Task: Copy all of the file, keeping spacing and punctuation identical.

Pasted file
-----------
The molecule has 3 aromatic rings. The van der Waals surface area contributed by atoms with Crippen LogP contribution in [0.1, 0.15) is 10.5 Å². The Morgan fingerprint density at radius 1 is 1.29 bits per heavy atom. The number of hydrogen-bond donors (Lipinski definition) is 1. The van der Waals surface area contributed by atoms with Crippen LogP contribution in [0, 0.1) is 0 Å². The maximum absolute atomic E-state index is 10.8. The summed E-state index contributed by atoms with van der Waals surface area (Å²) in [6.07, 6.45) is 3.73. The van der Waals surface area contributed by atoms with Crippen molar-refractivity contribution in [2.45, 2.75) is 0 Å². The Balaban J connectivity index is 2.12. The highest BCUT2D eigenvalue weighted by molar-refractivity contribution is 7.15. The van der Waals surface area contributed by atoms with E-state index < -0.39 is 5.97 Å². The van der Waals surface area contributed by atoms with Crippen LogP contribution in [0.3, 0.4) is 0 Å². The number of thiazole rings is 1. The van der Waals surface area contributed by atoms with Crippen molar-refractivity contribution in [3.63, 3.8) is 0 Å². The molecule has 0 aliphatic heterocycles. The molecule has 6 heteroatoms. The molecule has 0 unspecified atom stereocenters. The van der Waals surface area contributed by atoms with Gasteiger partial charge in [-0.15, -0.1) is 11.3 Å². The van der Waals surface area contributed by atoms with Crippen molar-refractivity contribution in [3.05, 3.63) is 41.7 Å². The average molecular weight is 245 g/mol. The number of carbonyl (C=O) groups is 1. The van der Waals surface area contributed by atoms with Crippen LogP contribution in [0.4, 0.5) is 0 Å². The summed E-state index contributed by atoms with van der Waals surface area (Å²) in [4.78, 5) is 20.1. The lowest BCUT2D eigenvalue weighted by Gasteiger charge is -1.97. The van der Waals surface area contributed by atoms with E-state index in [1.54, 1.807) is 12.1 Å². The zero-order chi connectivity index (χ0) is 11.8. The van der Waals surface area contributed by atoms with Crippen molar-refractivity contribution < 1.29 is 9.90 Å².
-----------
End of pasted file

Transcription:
The molecule has 3 aromatic rings. The van der Waals surface area contributed by atoms with Crippen LogP contribution in [0.1, 0.15) is 10.5 Å². The Morgan fingerprint density at radius 1 is 1.29 bits per heavy atom. The number of hydrogen-bond donors (Lipinski definition) is 1. The van der Waals surface area contributed by atoms with Crippen LogP contribution in [0, 0.1) is 0 Å². The maximum absolute atomic E-state index is 10.8. The summed E-state index contributed by atoms with van der Waals surface area (Å²) in [6.07, 6.45) is 3.73. The van der Waals surface area contributed by atoms with Crippen molar-refractivity contribution in [2.45, 2.75) is 0 Å². The Balaban J connectivity index is 2.12. The highest BCUT2D eigenvalue weighted by molar-refractivity contribution is 7.15. The van der Waals surface area contributed by atoms with E-state index < -0.39 is 5.97 Å². The van der Waals surface area contributed by atoms with Crippen LogP contribution in [0.3, 0.4) is 0 Å². The number of thiazole rings is 1. The van der Waals surface area contributed by atoms with Crippen molar-refractivity contribution in [3.63, 3.8) is 0 Å². The molecule has 0 aliphatic heterocycles. The molecule has 6 heteroatoms. The molecule has 0 unspecified atom stereocenters. The van der Waals surface area contributed by atoms with Gasteiger partial charge in [-0.15, -0.1) is 11.3 Å². The van der Waals surface area contributed by atoms with Crippen molar-refractivity contribution in [3.05, 3.63) is 41.7 Å². The average molecular weight is 245 g/mol. The number of carbonyl (C=O) groups is 1. The van der Waals surface area contributed by atoms with Crippen LogP contribution in [0.4, 0.5) is 0 Å². The summed E-state index contributed by atoms with van der Waals surface area (Å²) in [4.78, 5) is 20.1. The lowest BCUT2D eigenvalue weighted by Gasteiger charge is -1.97. The van der Waals surface area contributed by atoms with E-state index in [1.54, 1.807) is 12.1 Å². The zero-order chi connectivity index (χ0) is 11.8. The van der Waals surface area contributed by atoms with Crippen molar-refractivity contribution < 1.29 is 9.90 Å².